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 Periodinanes are chemical compounds containing hypervalent iodine. These iodine compounds are hypervalent because the iodine atom in it contains more than the 8 electrons in the valence shell required for the octet rule. When iodine is complexed with a monodentate electronegative ligand such as chlorine, iodine compounds occur with a +3 oxidation number as iodine(III) or λ3-iodanes or as a +5 oxidation number as iodine(V) or λ5-iodanes. Iodine itself contains 7 valence electrons and in a λ3-iodane three more are donated by the ligands making it a decet structure. λ5-iodanes are dodecet molecules. In an ordinary iodine compound such as iodobenzene the number of valence electrons is eight as expected. In order to get from iodine to a hypervalent iodine compound it gets oxidized with removal of first 3 electrons and then 5 electrons. The ligands in turn contribute electrons pairs and form coordinate covalent bonds by adding a total of 6 or 10 electrons back to iodine. In the L-I-N notation L stand for the number of electrons donated by ligands and N the number of ligands.

Periodinane compounds

The concept of hypervalent iodine was developed by J.J. Musher in 1969. In order to accommodate the excess of electrons in hypervalent compounds the 3-center-4-electron bond was introduced in analogy with the 3-center-2-electron bond observed in electron deficient compounds. One such bond exists in iodine(III) compounds and two such bonds reside in iodine(V) compounds.

The first hypervalent iodine compound, dichloroiodobenzene (C6H5Cl2I) was prepared in 1886 by the German chemist C. Willgerodt [1] by passing chlorine gas through iodobenzene in a cooled solution of chloroform.

C6H5I + ICl3 → C6H5ICl2 + ICl

λ3-iodanes such as diarylchloroiodanes have a pseudotrigonal bipyramidal geometry displaying apicophilicity with a phenyl group and a chlorine group at the apical positions and other phenyl group with two lone pair electrons in the equatorial positions. The λ5-iodanes such as the Dess-Martin periodinane have square pyramidal geometries with 4 heteroatoms in basal positions and one apical phenyl group.

Classical organic procedures exist for the preparation of iodosobenzene diacetate from peracetic acid and acetic acid [2].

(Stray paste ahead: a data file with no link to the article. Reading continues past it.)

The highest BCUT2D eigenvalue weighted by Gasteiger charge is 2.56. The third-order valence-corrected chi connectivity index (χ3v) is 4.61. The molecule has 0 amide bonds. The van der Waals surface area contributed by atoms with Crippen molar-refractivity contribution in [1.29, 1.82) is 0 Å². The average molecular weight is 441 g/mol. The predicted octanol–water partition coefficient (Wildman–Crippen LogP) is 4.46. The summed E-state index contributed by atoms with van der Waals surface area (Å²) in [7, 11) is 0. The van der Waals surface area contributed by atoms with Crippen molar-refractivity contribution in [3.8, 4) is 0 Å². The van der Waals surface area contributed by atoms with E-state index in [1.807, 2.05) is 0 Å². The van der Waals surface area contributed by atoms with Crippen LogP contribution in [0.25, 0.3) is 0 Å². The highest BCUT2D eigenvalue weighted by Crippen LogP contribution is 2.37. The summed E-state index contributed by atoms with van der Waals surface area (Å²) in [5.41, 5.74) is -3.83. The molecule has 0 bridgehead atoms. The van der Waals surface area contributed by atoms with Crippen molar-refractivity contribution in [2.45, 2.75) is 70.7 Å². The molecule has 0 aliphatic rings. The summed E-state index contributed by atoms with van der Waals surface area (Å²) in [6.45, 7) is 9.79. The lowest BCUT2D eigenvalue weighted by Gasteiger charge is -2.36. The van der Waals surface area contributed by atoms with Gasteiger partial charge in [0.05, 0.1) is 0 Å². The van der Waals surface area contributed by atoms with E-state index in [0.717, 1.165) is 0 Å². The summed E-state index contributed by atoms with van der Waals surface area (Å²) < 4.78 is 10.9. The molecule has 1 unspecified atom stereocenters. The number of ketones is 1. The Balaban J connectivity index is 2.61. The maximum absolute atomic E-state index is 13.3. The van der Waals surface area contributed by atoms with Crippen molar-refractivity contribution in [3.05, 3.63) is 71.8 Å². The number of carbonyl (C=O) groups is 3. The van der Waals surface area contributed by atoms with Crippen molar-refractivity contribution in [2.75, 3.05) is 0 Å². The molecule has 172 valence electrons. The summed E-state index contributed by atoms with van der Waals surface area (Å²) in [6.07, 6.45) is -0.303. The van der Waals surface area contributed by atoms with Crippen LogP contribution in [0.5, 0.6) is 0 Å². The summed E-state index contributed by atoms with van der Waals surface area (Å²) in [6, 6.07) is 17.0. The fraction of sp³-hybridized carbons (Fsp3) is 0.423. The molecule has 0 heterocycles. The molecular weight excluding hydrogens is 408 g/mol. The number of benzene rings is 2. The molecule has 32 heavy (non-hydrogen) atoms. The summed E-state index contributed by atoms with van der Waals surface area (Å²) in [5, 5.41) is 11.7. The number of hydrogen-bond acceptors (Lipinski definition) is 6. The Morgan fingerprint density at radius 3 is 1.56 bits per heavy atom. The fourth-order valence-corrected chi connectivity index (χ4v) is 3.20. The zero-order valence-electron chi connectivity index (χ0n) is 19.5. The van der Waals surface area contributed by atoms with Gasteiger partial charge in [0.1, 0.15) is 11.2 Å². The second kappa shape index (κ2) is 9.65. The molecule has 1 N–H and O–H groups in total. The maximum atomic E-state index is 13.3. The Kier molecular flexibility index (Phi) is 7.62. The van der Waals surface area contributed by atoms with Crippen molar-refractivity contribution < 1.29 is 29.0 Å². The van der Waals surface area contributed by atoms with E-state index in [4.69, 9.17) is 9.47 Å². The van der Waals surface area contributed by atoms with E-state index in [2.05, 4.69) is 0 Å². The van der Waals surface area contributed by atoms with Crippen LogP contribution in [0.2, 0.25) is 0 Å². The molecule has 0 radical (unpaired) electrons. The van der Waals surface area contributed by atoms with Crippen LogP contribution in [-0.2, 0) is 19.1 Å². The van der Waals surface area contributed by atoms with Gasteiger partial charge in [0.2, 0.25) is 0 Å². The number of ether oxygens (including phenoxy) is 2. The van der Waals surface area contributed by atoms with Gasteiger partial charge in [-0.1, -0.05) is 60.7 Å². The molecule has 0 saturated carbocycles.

Phenyliodine bis(trifluoroacetate), PIFA, or (bis(trifluoroacetoxy)iodo)benzene is a related compound based on trifluoroacetic acid

The acetate can be hydrolysed with water to iodoxybenzene or iodylbenzene C6H5O2I [3]

This compound was first prepared by Willgerodt by disproportionation of iodosylbenzene under steam distillation to iodylbenzene and iodobenzene

2 PhIO → PhIO2 + PhI

is a known oxidizing agent. Iodosobenzene diacetate can also be hydrolyzed to iodosylbenzene with sodium hydroxide which is actually a polymer with the molecular formula (C6H5OI)n [4]. Iodosylbenzene is used in organic oxidations. Dess-Martin periodinane (1983) is another powerful oxidant and an improvement of the IBX acid already in existence in 1893. The IBX acid is prepared from 2-iodobenzoic acid and potassium bromate and sulfuric acid [5] and is insoluble in most solvents whereas the Dess-Martin reagent prepared from reaction of the IBX acid with acetic anhydride is very soluble. The oxidation mechanism ordinarily consists of a ligand exchange reaction followed by a reductive elimination.

Periodinane uses

The predominant use of hypervalent iodine compounds is that of oxidizing reagent replacing many toxic reagents based on heavy metals [6].

Current research focuses on their use in carbon-carbon and carbon-heteroatom bond forming reactions. In one study such reaction, an intramolecular C-N coupling of an alkoxyhydroxylamine to its anisole group is accomplished with a catalytic amount of aryliodide in trifluoroethanol [7]:

In this reaction the periodinane (depicted as intermediate A) is formed by oxidation of the aryliodide with the sacrificial catalyst mCPBA which in turn converts the hydroxylamine group to a nitrenium ion B. This ion is the electrophile in ipso addition to the aromatic ring forming a lactam with a enone group.


  1. ^ C. Willgerodt, Tageblatt der 58. Vers. deutscher Naturforscher u. Aertzte, Strassburg 1885.
  2. ^ J. G. Sharefkin and H. Saltzman. "Benzene, iodoso-, diacetate". Org. Synth.; Coll. Vol. 5: 660. 
  3. ^ J. G. Sharefkin and H. Saltzman. "Benzene, iodoxy-". Org. Synth.; Coll. Vol. 5: 665. 
  4. ^ H. Saltzman and J. G. Sharefkin. "Benzene, iodoso-". Org. Synth.; Coll. Vol. 5: 658. 
  5. ^ Robert K. Boeckman, Jr., Pengcheng Shao, and Joseph J. Mullins. "1,2-Benziodoxol-3(1H)-one, 1,1,1-tris(acetyloxy)-1,1-dihydro-". Org. Synth.; Coll. Vol. 10: 696. 
  6. ^ Hypervalent iodine(V) reagents in organic synthesis Uladzimir Ladziata and Viktor V. Zhdankin Arkivoc 05-1784CR pp 26-58 2006 Article
  7. ^ First hypervalent iodine(III)-catalyzed C–N bond forming reaction: catalytic spirocyclization of amides to N-fused spirolactams Toshifumi Dohi, Akinobu Maruyama, Yutaka Minamitsuji, Naoko Takenaga and Yasuyuki Kita Chem. Commun., 2007, 1224 - 1226, doi:10.1039/b616510a
This article is licensed under the GNU Free Documentation License. It uses material from the Wikipedia article "Periodinane". A list of authors is available in Wikipedia.
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